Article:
“At the height of the Cold War,” Deutsche Presse-Agentur tells us, “strategic missile bases such as Zeltini were among the most heavily-armed sites in the USSR. Surrounded by barbed wire, electric fences and minefields, they were so closely guarded that they terrified even their own personnel.”
Then history happened, and “now the bases built to defend a quarter of a billion Soviet citizens stand derelict in a country of just 2.3 million. Airfields, missile silos, bunkers and hangars are slowly vanishing under encroaching vegetation - a silent, damp, concrete no-man's land.” And may have completely folded back into the wilderness if it were not for some insistent Americans:
“One day an American observer asked me if we'd found the nuclear warhead store yet. I replied, 'What store?' So he took me for a drive into the woods, reading off a GPS navigator,” [former Soviet military engineer] Upmalis said.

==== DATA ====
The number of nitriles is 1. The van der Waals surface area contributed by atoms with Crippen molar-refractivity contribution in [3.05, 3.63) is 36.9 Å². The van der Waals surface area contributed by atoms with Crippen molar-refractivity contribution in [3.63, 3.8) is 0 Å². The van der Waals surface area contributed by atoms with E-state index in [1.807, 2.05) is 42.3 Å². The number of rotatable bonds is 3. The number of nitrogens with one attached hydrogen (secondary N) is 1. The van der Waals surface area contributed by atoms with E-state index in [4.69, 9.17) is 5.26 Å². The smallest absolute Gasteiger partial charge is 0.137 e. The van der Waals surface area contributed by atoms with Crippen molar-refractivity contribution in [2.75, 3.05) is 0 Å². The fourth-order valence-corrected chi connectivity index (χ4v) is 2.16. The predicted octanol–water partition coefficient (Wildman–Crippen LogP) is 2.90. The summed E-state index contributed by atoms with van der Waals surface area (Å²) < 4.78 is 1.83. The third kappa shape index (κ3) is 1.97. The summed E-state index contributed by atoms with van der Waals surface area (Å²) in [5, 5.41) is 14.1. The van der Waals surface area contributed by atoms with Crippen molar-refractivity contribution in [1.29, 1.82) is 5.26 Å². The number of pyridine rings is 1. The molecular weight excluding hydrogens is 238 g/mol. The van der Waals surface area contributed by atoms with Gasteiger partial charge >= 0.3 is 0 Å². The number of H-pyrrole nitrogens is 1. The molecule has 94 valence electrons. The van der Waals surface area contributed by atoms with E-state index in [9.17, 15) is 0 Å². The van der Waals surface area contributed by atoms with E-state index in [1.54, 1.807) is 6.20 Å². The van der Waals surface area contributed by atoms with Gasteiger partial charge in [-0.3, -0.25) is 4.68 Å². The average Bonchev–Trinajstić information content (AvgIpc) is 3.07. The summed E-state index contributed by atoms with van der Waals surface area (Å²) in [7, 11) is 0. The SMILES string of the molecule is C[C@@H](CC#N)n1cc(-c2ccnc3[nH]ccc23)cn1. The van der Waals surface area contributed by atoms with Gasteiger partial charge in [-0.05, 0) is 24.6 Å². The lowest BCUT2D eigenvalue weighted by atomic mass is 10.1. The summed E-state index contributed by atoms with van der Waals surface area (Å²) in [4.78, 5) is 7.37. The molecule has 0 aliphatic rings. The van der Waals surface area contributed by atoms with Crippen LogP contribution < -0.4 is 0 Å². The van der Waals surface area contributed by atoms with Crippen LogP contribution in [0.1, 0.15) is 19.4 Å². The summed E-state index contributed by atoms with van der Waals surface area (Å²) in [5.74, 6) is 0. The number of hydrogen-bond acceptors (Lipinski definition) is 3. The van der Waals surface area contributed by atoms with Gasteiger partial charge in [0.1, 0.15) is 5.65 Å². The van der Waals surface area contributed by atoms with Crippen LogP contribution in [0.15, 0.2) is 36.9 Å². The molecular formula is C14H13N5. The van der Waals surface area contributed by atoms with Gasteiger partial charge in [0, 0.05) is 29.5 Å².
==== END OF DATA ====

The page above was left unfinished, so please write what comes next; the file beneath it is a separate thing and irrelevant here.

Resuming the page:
“We found the hidden entry to a nuclear weapons dump behind a ruined building. The Americans knew about it from satellites, but nobody in Latvia knew anything about it,” he added.
But if this hotel is any evidence of Latvia's entrepreneurial spirit, these “ghost bases” may just become the country's most popular tourist destination.
So to repeat: Mildewed missile silos. Subterranean bunkers. Minefields and pestilential swamps. Silent airfields and cavernous airplane hangers. Barbed wires. Electric fences. Arcadian birch-covered hills. GPS navigators. World War III launch pads. Munition dumps.
It's a landscape architect's paradise.